After this exposition, the closing two chapters summarize why the West has been further along the social development scale, and speculate about the future. We’ve made it so far without an Asimov Nightfall moment (BTW, a great sci-fi story!). Society is set to move exponentially on the development index as information technology driven innovation and globalization changes everything. Will the Fermi paradox come to fruition (let’s hope not)? Will we reach the Kurzweil Singularity? Both are conveniently “due” in 2045 😉 . Will we have a dystopian society or Roddenberry’s Federation of Planets? My Panglossian nature makes me gravitate toward Roddenberry. As a technologist, I am fascinated by the impact of social technologies and other IT tools on everyday life. I reflect on my 30+ years working professionally with computers and their impact on our daily lives and I see the trajectory of change and am amazed. We go to work each day to build the future, without any real idea of the where we taking things.

So, will the East be more advanced than the West in 2100? What will it mean to be more advanced? What’s the meaning of geography in a fully interconnected world? Who’ll have the advantages to build upon? These are great questions. We’re building the airplane as it goes down the runway.

This is a great book, and I give it two “thumbs up!”

Book Review, “The Shallows…” by Nicholas Carr

It is an interesting thing to read a book whose thesis involves less-than-benign impacts of technology on our brains while using an iPad to read that book.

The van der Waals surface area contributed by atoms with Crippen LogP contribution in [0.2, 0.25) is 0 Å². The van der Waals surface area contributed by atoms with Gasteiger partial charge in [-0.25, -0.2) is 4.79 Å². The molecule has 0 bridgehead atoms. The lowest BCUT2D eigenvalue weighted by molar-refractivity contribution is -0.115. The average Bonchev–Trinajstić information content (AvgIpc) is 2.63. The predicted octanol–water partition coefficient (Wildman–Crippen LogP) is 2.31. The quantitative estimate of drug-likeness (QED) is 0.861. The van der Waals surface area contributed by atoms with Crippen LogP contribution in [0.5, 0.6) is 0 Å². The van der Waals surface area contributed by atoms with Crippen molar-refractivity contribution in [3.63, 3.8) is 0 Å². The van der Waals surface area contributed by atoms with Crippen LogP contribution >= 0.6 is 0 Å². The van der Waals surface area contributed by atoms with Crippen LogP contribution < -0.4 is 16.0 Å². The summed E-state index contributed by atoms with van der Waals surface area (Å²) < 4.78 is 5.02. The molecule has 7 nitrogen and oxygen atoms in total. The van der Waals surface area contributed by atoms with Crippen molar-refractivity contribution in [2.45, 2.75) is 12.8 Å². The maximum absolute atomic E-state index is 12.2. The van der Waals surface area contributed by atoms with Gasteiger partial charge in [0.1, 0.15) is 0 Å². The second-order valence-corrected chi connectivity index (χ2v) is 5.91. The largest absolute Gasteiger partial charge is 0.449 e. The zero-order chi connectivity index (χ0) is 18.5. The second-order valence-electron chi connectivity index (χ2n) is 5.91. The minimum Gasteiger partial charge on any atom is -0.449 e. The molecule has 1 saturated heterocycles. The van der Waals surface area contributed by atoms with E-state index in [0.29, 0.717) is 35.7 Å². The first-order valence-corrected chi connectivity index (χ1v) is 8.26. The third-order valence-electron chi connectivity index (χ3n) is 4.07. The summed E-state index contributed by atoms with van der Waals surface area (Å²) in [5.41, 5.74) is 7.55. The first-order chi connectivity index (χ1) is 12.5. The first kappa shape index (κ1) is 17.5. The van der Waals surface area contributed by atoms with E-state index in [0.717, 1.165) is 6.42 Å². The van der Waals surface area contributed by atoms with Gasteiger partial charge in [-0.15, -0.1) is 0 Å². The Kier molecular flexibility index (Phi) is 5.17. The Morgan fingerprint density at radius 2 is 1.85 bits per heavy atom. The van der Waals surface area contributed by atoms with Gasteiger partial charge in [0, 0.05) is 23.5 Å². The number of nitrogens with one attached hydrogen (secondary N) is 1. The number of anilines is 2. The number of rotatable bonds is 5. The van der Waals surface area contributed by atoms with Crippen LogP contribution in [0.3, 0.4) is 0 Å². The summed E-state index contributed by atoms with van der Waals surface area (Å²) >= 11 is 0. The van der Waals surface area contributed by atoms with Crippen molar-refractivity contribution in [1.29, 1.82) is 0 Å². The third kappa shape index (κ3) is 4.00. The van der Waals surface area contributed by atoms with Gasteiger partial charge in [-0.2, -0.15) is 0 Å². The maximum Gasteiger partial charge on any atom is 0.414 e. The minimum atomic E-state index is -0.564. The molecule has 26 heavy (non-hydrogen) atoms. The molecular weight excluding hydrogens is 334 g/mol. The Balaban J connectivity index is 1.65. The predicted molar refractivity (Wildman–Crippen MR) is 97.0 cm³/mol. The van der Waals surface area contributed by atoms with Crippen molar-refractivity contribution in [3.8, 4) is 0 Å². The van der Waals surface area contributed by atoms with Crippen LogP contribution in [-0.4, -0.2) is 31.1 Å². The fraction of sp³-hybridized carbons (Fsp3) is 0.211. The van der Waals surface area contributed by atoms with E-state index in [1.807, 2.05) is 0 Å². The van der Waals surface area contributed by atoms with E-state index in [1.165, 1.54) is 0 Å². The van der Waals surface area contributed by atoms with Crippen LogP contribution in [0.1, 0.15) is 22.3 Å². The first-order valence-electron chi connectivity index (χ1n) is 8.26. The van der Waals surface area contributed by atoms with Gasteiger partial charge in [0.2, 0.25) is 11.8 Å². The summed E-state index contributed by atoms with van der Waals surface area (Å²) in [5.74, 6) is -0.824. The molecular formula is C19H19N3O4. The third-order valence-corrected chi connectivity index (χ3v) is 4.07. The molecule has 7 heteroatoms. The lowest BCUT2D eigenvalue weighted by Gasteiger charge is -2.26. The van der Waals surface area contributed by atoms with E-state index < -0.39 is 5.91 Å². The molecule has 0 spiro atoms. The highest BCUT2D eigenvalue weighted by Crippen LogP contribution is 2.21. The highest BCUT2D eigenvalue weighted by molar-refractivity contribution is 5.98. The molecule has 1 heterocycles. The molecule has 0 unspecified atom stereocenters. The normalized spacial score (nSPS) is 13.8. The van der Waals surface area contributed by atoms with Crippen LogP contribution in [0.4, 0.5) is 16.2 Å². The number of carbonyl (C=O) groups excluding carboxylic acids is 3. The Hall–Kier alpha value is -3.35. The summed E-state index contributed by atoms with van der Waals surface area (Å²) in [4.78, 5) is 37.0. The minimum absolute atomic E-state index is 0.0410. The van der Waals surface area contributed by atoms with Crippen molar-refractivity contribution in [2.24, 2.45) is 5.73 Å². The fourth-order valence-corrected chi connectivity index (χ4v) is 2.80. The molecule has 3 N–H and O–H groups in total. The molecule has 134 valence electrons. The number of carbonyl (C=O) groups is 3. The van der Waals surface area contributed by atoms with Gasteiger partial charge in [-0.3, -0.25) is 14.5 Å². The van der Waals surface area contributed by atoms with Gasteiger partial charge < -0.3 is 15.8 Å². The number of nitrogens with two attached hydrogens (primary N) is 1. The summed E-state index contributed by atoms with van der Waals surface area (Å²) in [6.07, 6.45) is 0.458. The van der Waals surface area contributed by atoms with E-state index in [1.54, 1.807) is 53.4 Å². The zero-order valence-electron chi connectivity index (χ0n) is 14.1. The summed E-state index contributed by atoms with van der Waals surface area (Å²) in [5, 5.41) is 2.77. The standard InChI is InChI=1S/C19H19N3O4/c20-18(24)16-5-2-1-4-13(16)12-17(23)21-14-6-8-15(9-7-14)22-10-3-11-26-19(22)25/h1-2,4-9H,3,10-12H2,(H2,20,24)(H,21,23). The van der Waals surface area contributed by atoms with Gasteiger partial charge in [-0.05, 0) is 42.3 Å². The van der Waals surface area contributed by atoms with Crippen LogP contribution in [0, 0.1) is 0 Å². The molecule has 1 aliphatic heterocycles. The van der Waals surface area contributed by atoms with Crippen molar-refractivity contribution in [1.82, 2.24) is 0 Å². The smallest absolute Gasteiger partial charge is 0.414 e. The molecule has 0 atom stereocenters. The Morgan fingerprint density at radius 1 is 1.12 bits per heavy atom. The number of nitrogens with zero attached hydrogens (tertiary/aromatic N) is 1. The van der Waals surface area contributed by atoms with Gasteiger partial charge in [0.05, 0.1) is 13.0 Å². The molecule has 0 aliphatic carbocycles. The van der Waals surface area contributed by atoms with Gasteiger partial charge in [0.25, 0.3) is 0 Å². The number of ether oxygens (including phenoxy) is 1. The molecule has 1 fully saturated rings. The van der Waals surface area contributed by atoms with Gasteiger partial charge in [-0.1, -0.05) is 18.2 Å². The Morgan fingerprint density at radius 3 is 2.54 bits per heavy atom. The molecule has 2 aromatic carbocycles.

I finished Carr’s book last week, and was favorably impressed. I’ve read a couple of reviews that were not enamored by Carr’s presentation, but I was not expecting an academic book. However, I thought it was a well-researched, well-written volume that carried an interesting message. His idea is that today’s modern information-rich environment and the way we process in our work and daily life is changing the structure of our brains. He reflects on his own abilities to concentrate, and relates the motivation that had in his desire to pursue this line of inquiry.

“Traditional wisdom” was that the adult brain was not malleable, but emerging views are that it is much more plastic, and in fact is “massively plastic.” Carr gives many examples of how we have been changed by our technological tools, from maps to typewriters, and extrapolates to the profound changes wrought by the massively parallel multi-tasking world of today’s networked computers and communication devices. Do the changes that allow us to cope with staccato tempo of the workplace and life in general make it harder to think deeply about vexing problems and knotty issues? Carr thinks so. Do the devices we use contribute to that?